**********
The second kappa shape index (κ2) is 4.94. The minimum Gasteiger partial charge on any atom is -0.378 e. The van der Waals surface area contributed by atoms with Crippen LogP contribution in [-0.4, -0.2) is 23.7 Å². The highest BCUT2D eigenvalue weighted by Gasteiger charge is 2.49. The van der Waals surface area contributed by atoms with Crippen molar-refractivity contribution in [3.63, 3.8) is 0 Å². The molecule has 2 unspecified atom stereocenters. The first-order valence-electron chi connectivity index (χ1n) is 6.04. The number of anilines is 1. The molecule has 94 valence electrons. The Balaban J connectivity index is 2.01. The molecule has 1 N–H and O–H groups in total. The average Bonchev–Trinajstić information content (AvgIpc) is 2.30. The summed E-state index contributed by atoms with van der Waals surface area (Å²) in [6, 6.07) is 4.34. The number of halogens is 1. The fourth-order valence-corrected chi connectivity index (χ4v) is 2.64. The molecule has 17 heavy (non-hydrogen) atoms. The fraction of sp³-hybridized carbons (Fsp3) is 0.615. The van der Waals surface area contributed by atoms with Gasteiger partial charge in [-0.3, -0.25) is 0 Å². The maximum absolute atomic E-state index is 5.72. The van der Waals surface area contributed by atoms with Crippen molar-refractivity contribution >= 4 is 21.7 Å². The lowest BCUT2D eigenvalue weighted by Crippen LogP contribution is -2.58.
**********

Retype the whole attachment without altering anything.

The second kappa shape index (κ2) is 4.94. The minimum Gasteiger partial charge on any atom is -0.378 e. The van der Waals surface area contributed by atoms with Crippen LogP contribution in [-0.4, -0.2) is 23.7 Å². The highest BCUT2D eigenvalue weighted by Gasteiger charge is 2.49. The van der Waals surface area contributed by atoms with Crippen molar-refractivity contribution in [3.63, 3.8) is 0 Å². The molecule has 2 unspecified atom stereocenters. The first-order valence-electron chi connectivity index (χ1n) is 6.04. The number of anilines is 1. The molecule has 94 valence electrons. The Balaban J connectivity index is 2.01. The molecule has 1 N–H and O–H groups in total. The average Bonchev–Trinajstić information content (AvgIpc) is 2.30. The summed E-state index contributed by atoms with van der Waals surface area (Å²) in [6, 6.07) is 4.34. The number of halogens is 1. The fourth-order valence-corrected chi connectivity index (χ4v) is 2.64. The molecule has 17 heavy (non-hydrogen) atoms. The fraction of sp³-hybridized carbons (Fsp3) is 0.615. The van der Waals surface area contributed by atoms with Gasteiger partial charge in [-0.3, -0.25) is 0 Å². The maximum absolute atomic E-state index is 5.72. The van der Waals surface area contributed by atoms with Crippen molar-refractivity contribution >= 4 is 21.7 Å². The lowest BCUT2D eigenvalue weighted by Crippen LogP contribution is -2.58.